16-Oct-21: Logseq 0.4.4 Release, To Do Management, New Plugins and Themes, Obsidian Usage

This week the devs were hard at work and provided us with a couple of new releases. We also have several items of discussion on the usage of Logseq, but before we get started, did you know that on the 16th October, we had other important events, such as:

  • 1962 – Cuban Missile Crisis begins as JFK is shown photos confirming the presence of Soviet missiles in Cuba
  • 1978 – Polish Cardinal Karol Wojtyla elected Pope John Paul II
  • 1998 – Former Chilean dictator General Augusto Pinochet is arrested in London on a Spanish warrant requesting his extradition on murder charges
  • 2021 – Just shy of one month since LogseqWeekly was up and running 🙂

Let’s get down to business.



Following the official release of 0.4.3 the following new additions were added

  • Left sidebar
  • Rename a page by clicking its title instead of having to click the three dots and rename.
  • Right click page title for more commands
  • Improvements to editing notes through keyboard shortcuts and more intuitive actions
  • Can now copy multiple block references
  • Fix to the case sensitive titles.
  • DWIM (do what I mean) for Enter key when editing. Context-awareness of Enter key makes editing easier.

For those wondering what DWIM does:


Following the official release of 0.4.3 a few performance issues and bugs were discovered so 0.4.4 was released. Not only did this improve speed, it also squashed a few other bugs:

  • Can’t open graph on Linux
  • Performance degradation issue. The speed of Logseq took a bit of a hit in 0.4.3 but this seems to have been fixed in 0.4.4
  • A favourite page would no longer be considered a favourite when renaming the page – this has thankfully been fixed.
  • Improvement to the Undo process with additional steps (inserting new block)
  • Recent pages was not working
  • Url can include { and } now

Download the latest version from here.


To-Do Tasks

  • @Williamstr presented us with a very interesting conundrum in relation to to-do tasks. They posed the following question: “What do you do to organize the ever growing list of to-dos? Yeah I know, just finish the tasks…. 😁 as for now I query the to-dos for each project page, which I write on the journal pages, But all the breadcrumbs etc makes it messy. I am thinking about reorganizing the to-dos on each project page by copy from each query, but this is currently not all thought through. So how do you manage? Any tips?”
  • @tylerwince provided us with a few very cool solutions to deal with to-dos which are spread over multiple pages by using a query like so:
{:title "Main Tasks"
      :query [:find (pull ?b [*])
              [?b :block/marker ?marker]
              [(contains? #{"LATER" "TODO" "NOW" "DOING" "WAITING"} ?marker)]]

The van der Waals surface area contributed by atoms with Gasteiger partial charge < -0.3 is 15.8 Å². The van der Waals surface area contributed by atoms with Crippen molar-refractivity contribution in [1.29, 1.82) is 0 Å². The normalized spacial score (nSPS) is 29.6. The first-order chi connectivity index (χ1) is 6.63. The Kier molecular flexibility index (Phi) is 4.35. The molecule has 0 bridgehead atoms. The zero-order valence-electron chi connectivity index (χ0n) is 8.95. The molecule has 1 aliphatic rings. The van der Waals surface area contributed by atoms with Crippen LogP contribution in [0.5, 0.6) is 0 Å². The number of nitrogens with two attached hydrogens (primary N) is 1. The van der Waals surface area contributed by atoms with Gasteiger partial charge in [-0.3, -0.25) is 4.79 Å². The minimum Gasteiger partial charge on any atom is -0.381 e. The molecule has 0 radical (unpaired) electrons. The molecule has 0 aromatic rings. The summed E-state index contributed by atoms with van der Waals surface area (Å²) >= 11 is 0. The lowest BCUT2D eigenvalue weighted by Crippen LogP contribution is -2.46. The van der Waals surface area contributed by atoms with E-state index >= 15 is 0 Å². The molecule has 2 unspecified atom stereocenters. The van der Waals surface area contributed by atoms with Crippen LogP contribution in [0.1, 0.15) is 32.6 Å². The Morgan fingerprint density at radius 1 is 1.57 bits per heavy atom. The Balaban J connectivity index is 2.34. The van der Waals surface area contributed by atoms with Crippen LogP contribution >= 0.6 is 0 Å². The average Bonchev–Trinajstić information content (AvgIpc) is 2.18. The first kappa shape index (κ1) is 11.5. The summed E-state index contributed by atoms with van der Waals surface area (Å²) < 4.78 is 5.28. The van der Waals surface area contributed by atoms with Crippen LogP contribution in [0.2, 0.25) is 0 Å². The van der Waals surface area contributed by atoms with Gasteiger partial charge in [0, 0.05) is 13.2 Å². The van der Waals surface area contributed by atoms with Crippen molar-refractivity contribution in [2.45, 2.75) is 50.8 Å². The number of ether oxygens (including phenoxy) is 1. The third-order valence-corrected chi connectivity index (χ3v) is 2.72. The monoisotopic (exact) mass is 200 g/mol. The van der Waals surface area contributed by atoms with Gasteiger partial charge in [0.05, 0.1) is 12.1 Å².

:breadcrumb-show? false
 :result-transform (fn [result]
                        (sort-by (fn [h]
                                   (get h :block/created-at)) result))
:collapsed? true
  • Alternatively, if you would like the to-do page to return something that looks like this:
  • You can use the query located here. Thanks @tylerwince, now we can have our to-dos in a visible, neat and useful manner.

Work and Personal Daily Journal Pages

  • @Tryhaard is interested in knowing, “is there any way I can have a work journal and a personal one? I don’t think so but wanted to make sure. The only way to achieve this would be to use two vaults, right?”
  • Although I like having a bit of separation in my personal life and my work life, I think having everything on one graph allows for much more connectivity of notes and concepts. This is especially as so much of my work seems to overlap in my personal interests so it makes sense to have everything in one place.
  • The solution to the question that I could think of was to “have the first block as [[personal]] and write your notes indented beneath that. And then do the same for [[work]]. When you then click on either personal or work you will see your notes in the linked section split day by day.”
  • If anyone has any other alternatives, please do let us know.

Logseq vs/& Obsidian

  • @Nightlight started an interesting discussion with the following question: “For people who’ve used both logseq/roam style block outliners and obsidian, any thoughts to share on how your optimal workflow evolved for each? I’ve used Roam for a while and I’m planning to move to Logseq or Obsidian, and trying to think about how the Obsidian workflow might be different” They add: “One of the biggest differences to me seems to be the presence of a folder/file hierarchy in Obsidian, and a file explorer: this is good if your notes naturally follow a tree hierarchy and you know where a given note is in this hierarchy, then it’s easier to find it this way than by searching for the note and having to remember its name, or even worse creating your own hierarchy using links”

The following great responses were provided by fellow users of either/both apps:

  • @mattcat “For me it’s more about outliner w block refs versus full page writing/formatting without. The file tree issue (for me) is a bit secondary, because even though inconvenient, I can still use a file window to manage the files when needed”